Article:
Is anyone out there watching the marvellous Dan Snow programme on BBC2 about the early days of the railway? The farmer and I are and it is fascinating - there is so much we didn't know about it all.
The fact that Great Britain was in the forefront of the development of railways for a start. The fact that Dickens in several of his books spoke of the way whole districts were felled to the ground to make way for the rail tracks to go through. The terrible loss of life - I did know of the loss of life by all the 'navvies' who helped to build the viaducts; one of my ancestors was involved in this.
And above all this terrible greed of people to make enormous sums of money by investing in the projects, only to lose millions and end up in debtors' prisons. (I thought about this and realised that when I was young you could still go to prison for being in debt!)
Driving a railroad across Canada was a British project which cost far more than intended and ruined a lot of people in the process.
After the programme was over for this week the farmer and I spoke of railways today. Now, correct me if I am wrong as I have little experience of British Rail over the last year or two, but what experience I have is not brilliant - trains that are late, trains that are sadly lacking in luggage space, trains that are standing room only and trains that are not really all that clean.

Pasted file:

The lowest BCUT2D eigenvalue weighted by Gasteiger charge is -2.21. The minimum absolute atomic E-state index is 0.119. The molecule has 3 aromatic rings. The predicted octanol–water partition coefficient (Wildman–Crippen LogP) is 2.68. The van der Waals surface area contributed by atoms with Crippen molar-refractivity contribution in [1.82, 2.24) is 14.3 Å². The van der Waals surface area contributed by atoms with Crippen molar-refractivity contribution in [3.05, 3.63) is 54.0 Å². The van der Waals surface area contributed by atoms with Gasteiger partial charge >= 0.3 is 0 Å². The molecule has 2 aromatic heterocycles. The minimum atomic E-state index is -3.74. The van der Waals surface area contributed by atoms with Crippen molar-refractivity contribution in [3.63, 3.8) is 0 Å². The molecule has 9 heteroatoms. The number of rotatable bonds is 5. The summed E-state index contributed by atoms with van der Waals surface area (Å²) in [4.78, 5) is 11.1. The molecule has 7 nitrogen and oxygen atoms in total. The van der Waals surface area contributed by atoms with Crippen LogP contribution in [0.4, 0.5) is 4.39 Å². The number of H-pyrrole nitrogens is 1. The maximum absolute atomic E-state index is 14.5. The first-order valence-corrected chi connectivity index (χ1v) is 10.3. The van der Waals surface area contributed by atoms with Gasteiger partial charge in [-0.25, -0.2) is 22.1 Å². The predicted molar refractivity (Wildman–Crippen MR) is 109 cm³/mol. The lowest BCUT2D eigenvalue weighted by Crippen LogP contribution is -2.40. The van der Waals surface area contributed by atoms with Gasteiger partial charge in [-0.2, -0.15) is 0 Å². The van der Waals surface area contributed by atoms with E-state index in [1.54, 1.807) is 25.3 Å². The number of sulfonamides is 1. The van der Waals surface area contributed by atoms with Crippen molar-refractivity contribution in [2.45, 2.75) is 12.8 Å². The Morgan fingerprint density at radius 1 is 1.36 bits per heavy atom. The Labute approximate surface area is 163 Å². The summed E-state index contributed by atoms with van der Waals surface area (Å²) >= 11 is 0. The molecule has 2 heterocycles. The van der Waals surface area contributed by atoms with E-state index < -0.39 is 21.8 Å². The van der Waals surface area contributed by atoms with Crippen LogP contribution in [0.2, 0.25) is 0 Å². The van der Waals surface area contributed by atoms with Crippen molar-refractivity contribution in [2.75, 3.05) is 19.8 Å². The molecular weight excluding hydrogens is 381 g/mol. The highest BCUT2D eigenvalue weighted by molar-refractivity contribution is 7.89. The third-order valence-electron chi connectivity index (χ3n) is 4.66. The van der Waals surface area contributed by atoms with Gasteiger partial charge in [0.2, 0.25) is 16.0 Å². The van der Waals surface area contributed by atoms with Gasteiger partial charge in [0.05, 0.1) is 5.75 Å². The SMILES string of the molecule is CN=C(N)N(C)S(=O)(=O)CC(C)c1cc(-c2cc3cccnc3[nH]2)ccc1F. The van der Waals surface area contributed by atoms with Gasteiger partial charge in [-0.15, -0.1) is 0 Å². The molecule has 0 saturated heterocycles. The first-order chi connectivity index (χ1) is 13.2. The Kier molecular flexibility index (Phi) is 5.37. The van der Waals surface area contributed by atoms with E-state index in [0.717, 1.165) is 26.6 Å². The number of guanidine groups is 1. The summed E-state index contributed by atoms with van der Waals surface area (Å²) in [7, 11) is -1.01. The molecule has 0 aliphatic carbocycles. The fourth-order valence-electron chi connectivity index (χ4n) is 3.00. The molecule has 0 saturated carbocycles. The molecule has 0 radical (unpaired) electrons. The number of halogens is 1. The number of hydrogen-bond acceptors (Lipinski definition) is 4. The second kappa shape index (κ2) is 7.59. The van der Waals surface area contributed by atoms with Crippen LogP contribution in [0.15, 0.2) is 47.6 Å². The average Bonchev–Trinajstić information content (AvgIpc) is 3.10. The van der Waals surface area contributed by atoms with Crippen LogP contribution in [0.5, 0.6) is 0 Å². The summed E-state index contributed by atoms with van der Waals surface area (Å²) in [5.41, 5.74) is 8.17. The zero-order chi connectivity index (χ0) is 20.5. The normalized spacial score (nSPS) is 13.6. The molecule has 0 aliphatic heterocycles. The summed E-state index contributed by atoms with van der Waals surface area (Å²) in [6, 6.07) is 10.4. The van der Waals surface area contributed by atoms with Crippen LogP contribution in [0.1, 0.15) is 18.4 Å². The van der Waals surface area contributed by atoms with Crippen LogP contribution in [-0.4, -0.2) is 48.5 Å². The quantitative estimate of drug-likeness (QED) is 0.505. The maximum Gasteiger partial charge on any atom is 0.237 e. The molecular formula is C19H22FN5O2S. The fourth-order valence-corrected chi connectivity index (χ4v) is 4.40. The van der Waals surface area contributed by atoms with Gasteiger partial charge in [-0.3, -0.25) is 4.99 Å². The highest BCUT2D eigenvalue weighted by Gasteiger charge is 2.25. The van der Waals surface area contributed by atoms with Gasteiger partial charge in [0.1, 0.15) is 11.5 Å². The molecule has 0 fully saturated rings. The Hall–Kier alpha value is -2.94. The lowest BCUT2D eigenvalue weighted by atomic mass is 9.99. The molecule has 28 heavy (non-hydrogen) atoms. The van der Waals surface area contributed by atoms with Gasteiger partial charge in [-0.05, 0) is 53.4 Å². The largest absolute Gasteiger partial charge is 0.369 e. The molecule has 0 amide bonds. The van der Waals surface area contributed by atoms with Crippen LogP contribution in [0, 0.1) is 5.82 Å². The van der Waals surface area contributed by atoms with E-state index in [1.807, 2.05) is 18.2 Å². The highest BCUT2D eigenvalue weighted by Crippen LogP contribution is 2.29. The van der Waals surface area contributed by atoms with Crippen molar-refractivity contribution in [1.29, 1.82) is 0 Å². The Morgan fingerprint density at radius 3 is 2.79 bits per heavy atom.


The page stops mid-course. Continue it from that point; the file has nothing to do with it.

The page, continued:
A couple of years ago we visited dear friends who live quite close to Amsterdam in The Netherlands. They gave us a wonderful time, taking us into Amsterdam to the Reichmuseum, the Van Gogh museum and a trip on the canals; taking us to The Hague to see the beautiful buildings. And the thing which struck us wherever we went was the cleanliness, the modernity and the punctuality of the trains.
Other friends have spoken about similar stories of the trains in various places on mainland Europe. If this is all so - then why have we lagged so far behind? In fact, have we lagged behind or is it just my interpretation of things?
On a different topic entirely - our bad weather continues and the number of birds at our feeders gets larger, particularly the blackbirds. Friends G and J, who came for coffee this morning, told me why it is that so many of our blackbirds here at the feeders do not have yellow bills. It is because they are visitors over from Europe. Our local blackbirds have gone South and the European visitors have come in to take their place. Our fields are always full of blackbirds - we have many blackbirds' nests in the Spring (probably our most common nests) - and we tend to think of them as 'our birds', but of course this is not so.
Wherever they are from, they are taking full advantage of the food I put out every morning and are sitting in the trees waiting for the tray of goodies to be put out at eight o'clock. They are brilliant time-keepers!